Association for Behavior Analysis International

The Association for Behavior Analysis International® (ABAI) is a nonprofit membership organization with the mission to contribute to the well-being of society by developing, enhancing, and supporting the growth and vitality of the science of behavior analysis through research, education, and practice.


31st Annual Convention; Chicago, IL; 2005

Event Details

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Paper Session #285
Design of Effective Computer-Based Instruction
Monday, May 30, 2005
9:00 AM–9:50 AM
Williford B (3rd floor)
Area: EDC
Chair: Jared A. Chase (University of Nevada, Reno)
Computer-Based Independent Learning by Low Functioning Students
Domain: Service Delivery
KARL W. SMITH (Accelerations Educational Software)
Abstract: Teaching students with autism and other learning disabilities frequently requires intensive and expensive one-on-one instruction to be effective. Comparatively inexpensive computers and software could offer a way to deliver more education to these students if the software is designed to enable independent use. Almost no commercially available software currently exists that allows independent effective teaching of students that normally require one-on-one instruction.Behavioral psychology in particular has demonstrated effective methods of instruction of even extremely uncooperative and difficult to educate children and students. The methods require the instructor to adapt to the specific learning needs of the student and use careful control of stimuli, reinforcements, and task to accommodate learning. The instructor collects data continuously or on a probe basis to determine the effectiveness of instruction and make adjustments accordingly. Since the methods are data driven and with the computer’s ability to deliver phenomenally stimulating reinforcement, at least some of teaching can be emulated by software.This presentation will discuss methods of creating software to allow most low functioning students to become independent learners and will show one product designed for these students.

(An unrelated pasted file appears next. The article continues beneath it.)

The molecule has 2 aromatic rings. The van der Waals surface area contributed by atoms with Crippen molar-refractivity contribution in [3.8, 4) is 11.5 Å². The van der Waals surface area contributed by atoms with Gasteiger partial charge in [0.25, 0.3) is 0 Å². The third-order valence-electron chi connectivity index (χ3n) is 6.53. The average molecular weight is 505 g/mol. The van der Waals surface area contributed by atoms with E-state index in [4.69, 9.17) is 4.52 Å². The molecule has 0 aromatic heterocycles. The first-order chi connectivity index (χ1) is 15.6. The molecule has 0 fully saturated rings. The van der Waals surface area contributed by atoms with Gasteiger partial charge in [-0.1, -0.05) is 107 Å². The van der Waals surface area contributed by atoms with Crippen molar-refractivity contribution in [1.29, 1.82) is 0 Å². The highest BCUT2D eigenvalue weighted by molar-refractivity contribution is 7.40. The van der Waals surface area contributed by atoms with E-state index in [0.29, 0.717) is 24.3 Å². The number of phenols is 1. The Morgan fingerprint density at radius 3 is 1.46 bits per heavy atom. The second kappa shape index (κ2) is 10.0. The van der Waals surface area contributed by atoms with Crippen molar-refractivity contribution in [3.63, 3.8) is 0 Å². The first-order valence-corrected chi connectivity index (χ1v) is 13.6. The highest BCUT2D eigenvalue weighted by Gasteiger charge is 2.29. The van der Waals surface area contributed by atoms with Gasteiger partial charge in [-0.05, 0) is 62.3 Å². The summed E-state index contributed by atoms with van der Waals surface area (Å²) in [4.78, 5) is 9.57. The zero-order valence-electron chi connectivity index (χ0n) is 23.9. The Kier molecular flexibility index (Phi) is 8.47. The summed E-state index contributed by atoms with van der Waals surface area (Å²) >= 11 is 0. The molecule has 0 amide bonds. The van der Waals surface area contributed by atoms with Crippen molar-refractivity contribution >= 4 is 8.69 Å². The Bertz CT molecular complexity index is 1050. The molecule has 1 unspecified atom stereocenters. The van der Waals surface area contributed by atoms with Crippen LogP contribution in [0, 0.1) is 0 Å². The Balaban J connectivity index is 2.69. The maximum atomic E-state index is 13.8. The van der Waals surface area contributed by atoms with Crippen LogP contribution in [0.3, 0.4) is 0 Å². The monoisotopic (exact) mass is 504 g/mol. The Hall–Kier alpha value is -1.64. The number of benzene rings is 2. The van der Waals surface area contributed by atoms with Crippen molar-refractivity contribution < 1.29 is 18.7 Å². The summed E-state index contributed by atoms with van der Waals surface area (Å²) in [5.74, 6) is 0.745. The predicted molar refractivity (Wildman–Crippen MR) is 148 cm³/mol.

Differential Effects of Elaborate Feedback and Basic Feedback on Student Performance in a Modified PSI Course
Domain: Applied Research
JARED A. CHASE (University of Nevada, Reno), Ramona Houmanfar (University of Nevada, Reno)
Abstract: A prevalent concern facing collegiate educators of large enrollment courses is an inability to provide immediate and personalized feedback to each of their students. With recent advances in technology, this no longer needs to be the circumstance. Many large enrollment courses use web-based technology that offers immediate computerized feedback. However, this feedback is often of a basic sort (e.g., correct or incorrect). The purpose of the current investigation was to provide and to assess the effects of immediate, elaborate feedback relative to immediate, basic feedback on student performance. Four groups from an introductory psychology course participated in the study. Group A received only basic feedback on all quizzes. Group B received elaborate (e.g., specific to each question and conceptual) feedback on all quizzes. Groups C and D received both conditions of basic and elaborate feedback counterbalanced across groups. Response accuracy on identical questions randomly selected for the midterm and the final were evaluated both within- and between-groups. This presentation will provide an overview of the method and results of the study. In addition, findings and implications for future applications will be discussed.



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